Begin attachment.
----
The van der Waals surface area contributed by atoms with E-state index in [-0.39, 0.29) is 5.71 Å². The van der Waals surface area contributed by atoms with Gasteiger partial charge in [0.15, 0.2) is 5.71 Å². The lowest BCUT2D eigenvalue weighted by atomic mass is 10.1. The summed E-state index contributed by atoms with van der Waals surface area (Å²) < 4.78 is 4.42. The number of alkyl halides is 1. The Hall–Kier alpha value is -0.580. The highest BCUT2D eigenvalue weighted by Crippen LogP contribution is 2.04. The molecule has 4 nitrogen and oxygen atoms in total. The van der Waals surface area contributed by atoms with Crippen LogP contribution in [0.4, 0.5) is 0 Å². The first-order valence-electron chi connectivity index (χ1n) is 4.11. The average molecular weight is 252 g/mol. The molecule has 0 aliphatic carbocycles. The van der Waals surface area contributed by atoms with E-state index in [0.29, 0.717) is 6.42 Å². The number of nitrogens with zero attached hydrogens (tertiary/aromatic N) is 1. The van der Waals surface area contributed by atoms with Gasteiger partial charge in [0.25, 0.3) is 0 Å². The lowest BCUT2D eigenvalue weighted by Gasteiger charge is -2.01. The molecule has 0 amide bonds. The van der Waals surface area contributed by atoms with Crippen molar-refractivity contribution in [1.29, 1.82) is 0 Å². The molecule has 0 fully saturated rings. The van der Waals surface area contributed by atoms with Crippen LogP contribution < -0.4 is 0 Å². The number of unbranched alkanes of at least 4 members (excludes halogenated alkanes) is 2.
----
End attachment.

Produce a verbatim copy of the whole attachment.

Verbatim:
The van der Waals surface area contributed by atoms with E-state index in [-0.39, 0.29) is 5.71 Å². The van der Waals surface area contributed by atoms with Gasteiger partial charge in [0.15, 0.2) is 5.71 Å². The lowest BCUT2D eigenvalue weighted by atomic mass is 10.1. The summed E-state index contributed by atoms with van der Waals surface area (Å²) < 4.78 is 4.42. The number of alkyl halides is 1. The Hall–Kier alpha value is -0.580. The highest BCUT2D eigenvalue weighted by Crippen LogP contribution is 2.04. The molecule has 4 nitrogen and oxygen atoms in total. The van der Waals surface area contributed by atoms with Crippen LogP contribution in [0.4, 0.5) is 0 Å². The first-order valence-electron chi connectivity index (χ1n) is 4.11. The average molecular weight is 252 g/mol. The molecule has 0 aliphatic carbocycles. The van der Waals surface area contributed by atoms with E-state index in [0.29, 0.717) is 6.42 Å². The number of nitrogens with zero attached hydrogens (tertiary/aromatic N) is 1. The van der Waals surface area contributed by atoms with Gasteiger partial charge in [0.25, 0.3) is 0 Å². The lowest BCUT2D eigenvalue weighted by Gasteiger charge is -2.01. The molecule has 0 amide bonds. The van der Waals surface area contributed by atoms with Crippen molar-refractivity contribution in [1.29, 1.82) is 0 Å². The molecule has 0 fully saturated rings. The van der Waals surface area contributed by atoms with Crippen LogP contribution < -0.4 is 0 Å². The number of unbranched alkanes of at least 4 members (excludes halogenated alkanes) is 2.